Postby Blake_T » Mon Apr 10, 2006 1:40 pm

thinking about terms hyzer and anhyzer often should be stripped down to the original definitions:

hyzer = an angle of release where the outside edge of the disc is lower than the inside edge of the disc.

anhyzer = an angle of release where the outside edge of the disc is higher than the inside edge of the disc.

nose angles vary based upon the direction the disc is travelling.

if you throw a hyzer out to the left, the "nose" is to the left of forward. if the disc is tilted down on the outter edge, that is throwing towards the hyzer angle, and will create a throw that is more nose down. similarly , if you pull a hyzer to the right, that pulls the disc towards the exposed flight plate and is more nose up. the more nose down a disc is, the more understable it will fly. you do NOT want the disc to bite into the fade and then try and flatten it (that is a version of an air bounce).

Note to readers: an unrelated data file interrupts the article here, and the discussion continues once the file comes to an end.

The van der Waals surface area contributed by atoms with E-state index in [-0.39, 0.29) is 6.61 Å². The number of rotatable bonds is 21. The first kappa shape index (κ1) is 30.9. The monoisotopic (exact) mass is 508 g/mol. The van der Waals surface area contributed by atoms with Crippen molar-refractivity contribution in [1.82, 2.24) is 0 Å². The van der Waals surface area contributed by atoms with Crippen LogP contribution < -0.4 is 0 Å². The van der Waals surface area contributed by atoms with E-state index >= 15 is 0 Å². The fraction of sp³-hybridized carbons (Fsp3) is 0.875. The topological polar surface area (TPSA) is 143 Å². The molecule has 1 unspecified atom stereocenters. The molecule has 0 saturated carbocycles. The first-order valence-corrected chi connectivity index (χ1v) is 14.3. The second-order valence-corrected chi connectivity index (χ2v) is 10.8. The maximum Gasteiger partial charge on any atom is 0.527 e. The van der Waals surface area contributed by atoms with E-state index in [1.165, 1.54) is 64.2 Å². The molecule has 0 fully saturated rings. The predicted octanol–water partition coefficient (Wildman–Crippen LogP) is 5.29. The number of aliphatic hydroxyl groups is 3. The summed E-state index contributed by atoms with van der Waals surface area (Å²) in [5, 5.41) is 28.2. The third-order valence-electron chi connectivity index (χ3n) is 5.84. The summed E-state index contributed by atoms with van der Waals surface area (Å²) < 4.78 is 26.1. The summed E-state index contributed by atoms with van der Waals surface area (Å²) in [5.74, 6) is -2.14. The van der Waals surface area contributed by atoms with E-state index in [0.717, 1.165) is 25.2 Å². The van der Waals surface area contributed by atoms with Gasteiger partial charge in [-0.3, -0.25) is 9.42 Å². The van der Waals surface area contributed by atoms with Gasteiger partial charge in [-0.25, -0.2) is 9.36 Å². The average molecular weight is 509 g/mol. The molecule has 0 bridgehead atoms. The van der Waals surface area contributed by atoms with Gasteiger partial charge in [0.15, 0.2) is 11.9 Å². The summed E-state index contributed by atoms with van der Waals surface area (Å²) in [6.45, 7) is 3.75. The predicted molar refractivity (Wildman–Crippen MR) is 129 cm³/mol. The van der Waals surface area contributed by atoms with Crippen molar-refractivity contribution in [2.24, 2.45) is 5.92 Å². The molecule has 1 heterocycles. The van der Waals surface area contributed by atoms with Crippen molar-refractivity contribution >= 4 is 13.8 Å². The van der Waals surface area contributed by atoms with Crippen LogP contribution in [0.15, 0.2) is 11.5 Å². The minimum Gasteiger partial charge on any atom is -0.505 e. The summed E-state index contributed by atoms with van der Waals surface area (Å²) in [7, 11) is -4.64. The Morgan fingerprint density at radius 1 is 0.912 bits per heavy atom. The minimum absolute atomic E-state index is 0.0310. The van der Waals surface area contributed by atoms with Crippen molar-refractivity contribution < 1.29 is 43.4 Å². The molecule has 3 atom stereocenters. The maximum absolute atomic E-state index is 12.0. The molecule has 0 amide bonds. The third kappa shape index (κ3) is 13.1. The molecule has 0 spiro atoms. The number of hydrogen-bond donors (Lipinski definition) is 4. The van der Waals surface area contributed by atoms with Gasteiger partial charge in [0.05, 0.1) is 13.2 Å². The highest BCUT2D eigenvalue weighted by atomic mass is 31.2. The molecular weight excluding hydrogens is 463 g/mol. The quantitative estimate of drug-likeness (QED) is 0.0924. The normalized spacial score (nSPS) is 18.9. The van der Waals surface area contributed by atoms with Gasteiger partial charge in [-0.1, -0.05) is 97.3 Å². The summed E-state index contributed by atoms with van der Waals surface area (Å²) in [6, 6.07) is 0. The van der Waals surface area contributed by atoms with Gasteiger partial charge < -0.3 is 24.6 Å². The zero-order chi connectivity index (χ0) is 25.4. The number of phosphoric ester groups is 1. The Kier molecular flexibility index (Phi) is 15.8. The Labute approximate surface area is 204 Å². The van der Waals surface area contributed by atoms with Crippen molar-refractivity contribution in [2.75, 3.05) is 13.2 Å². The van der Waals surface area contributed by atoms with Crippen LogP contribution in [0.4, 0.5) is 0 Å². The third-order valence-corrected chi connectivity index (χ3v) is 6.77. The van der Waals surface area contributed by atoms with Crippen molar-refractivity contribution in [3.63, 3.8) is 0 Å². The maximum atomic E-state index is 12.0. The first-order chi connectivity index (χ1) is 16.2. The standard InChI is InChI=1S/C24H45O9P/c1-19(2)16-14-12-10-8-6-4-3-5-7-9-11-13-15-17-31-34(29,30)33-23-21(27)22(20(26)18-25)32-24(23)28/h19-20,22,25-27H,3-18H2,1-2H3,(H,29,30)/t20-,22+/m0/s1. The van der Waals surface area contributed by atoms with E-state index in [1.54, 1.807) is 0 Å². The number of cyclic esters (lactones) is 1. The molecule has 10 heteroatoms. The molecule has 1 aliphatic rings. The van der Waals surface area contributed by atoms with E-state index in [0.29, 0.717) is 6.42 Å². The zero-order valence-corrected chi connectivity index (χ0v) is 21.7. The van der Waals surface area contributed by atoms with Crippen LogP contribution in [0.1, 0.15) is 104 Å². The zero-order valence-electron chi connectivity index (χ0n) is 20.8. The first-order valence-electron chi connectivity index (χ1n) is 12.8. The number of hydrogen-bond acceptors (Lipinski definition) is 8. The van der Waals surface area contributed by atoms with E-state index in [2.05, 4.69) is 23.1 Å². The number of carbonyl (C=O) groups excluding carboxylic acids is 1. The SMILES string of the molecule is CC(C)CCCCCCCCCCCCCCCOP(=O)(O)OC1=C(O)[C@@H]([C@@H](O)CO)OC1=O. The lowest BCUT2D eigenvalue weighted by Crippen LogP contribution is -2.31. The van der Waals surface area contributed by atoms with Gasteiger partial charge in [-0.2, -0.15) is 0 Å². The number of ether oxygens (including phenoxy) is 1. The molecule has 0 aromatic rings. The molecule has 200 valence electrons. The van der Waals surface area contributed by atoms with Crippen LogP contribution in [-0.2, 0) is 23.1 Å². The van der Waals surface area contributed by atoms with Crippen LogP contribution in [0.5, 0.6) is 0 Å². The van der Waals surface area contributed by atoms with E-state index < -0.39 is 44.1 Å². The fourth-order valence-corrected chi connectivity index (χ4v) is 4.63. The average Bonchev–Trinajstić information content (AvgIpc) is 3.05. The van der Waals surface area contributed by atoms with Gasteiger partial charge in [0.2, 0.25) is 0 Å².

as for hyzer flip shots, there are basically three ways to have a disc flatten.
1) lots of speed/nose down.
2) understable disc with enough speed.
3) off axis torque (e.g. a wrist roll or shoulder dive)

2 and 3 are often likely to have the disc turn over after it reaches flat.

everyone else has already listed the advantages.

main two reasons i prefer hyzer flips:
1) they are the straightest possible flight path
2) most discs are high speed understable nowadays and most conducive to this style.
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Postby adidadg » Mon Apr 10, 2006 1:50 pm

I guess in my post i was confusing a hyzerflip as being a turnover shot rather than a flattened hyzer as Blake said, but its generally the same concept.

Postby didihitatree » Mon Apr 10, 2006 8:42 pm

Thanks for the help, everyone.

I guess the thing to do is go out tomorrow and try it. I assume it's just a regular drive as far as throwing motion, except maybe aim slightly left of target. And then just experiment with different nose down/hyzer angles.